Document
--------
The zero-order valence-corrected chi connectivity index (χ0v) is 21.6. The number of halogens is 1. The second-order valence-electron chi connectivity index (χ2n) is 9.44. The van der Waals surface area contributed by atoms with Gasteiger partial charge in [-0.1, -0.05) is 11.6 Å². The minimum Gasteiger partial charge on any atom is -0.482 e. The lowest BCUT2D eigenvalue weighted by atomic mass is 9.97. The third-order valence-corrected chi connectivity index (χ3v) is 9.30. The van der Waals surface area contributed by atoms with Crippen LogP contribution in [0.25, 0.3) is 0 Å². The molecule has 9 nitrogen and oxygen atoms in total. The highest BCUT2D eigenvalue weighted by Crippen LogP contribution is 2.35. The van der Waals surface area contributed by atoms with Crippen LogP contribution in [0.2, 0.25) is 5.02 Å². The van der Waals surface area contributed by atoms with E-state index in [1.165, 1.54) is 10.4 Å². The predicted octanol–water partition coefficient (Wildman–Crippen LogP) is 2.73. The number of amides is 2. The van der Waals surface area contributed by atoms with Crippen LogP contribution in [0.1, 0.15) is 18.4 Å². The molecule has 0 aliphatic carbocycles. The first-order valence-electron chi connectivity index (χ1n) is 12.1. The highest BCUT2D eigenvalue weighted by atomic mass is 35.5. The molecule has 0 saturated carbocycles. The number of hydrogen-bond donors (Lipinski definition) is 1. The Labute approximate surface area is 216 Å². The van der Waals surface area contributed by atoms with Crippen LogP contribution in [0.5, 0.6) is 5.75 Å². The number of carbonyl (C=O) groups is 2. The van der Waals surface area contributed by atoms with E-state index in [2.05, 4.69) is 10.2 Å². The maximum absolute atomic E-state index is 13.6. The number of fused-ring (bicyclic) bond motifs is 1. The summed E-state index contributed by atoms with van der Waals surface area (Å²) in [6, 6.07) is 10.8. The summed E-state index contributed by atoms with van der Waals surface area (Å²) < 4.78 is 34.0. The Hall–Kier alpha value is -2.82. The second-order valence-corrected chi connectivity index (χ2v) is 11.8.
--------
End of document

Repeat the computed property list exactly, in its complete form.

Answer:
The zero-order valence-corrected chi connectivity index (χ0v) is 21.6. The number of halogens is 1. The second-order valence-electron chi connectivity index (χ2n) is 9.44. The van der Waals surface area contributed by atoms with Gasteiger partial charge in [-0.1, -0.05) is 11.6 Å². The minimum Gasteiger partial charge on any atom is -0.482 e. The lowest BCUT2D eigenvalue weighted by atomic mass is 9.97. The third-order valence-corrected chi connectivity index (χ3v) is 9.30. The van der Waals surface area contributed by atoms with Crippen LogP contribution in [0.25, 0.3) is 0 Å². The molecule has 9 nitrogen and oxygen atoms in total. The highest BCUT2D eigenvalue weighted by Crippen LogP contribution is 2.35. The van der Waals surface area contributed by atoms with Crippen LogP contribution in [0.2, 0.25) is 5.02 Å². The van der Waals surface area contributed by atoms with E-state index in [1.165, 1.54) is 10.4 Å². The predicted octanol–water partition coefficient (Wildman–Crippen LogP) is 2.73. The number of amides is 2. The van der Waals surface area contributed by atoms with Crippen LogP contribution in [0.1, 0.15) is 18.4 Å². The molecule has 0 aliphatic carbocycles. The first-order valence-electron chi connectivity index (χ1n) is 12.1. The highest BCUT2D eigenvalue weighted by atomic mass is 35.5. The molecule has 0 saturated carbocycles. The number of hydrogen-bond donors (Lipinski definition) is 1. The Labute approximate surface area is 216 Å². The van der Waals surface area contributed by atoms with Crippen LogP contribution in [0.5, 0.6) is 5.75 Å². The number of carbonyl (C=O) groups is 2. The van der Waals surface area contributed by atoms with E-state index in [2.05, 4.69) is 10.2 Å². The maximum absolute atomic E-state index is 13.6. The number of fused-ring (bicyclic) bond motifs is 1. The summed E-state index contributed by atoms with van der Waals surface area (Å²) in [6, 6.07) is 10.8. The summed E-state index contributed by atoms with van der Waals surface area (Å²) < 4.78 is 34.0. The Hall–Kier alpha value is -2.82. The second-order valence-corrected chi connectivity index (χ2v) is 11.8.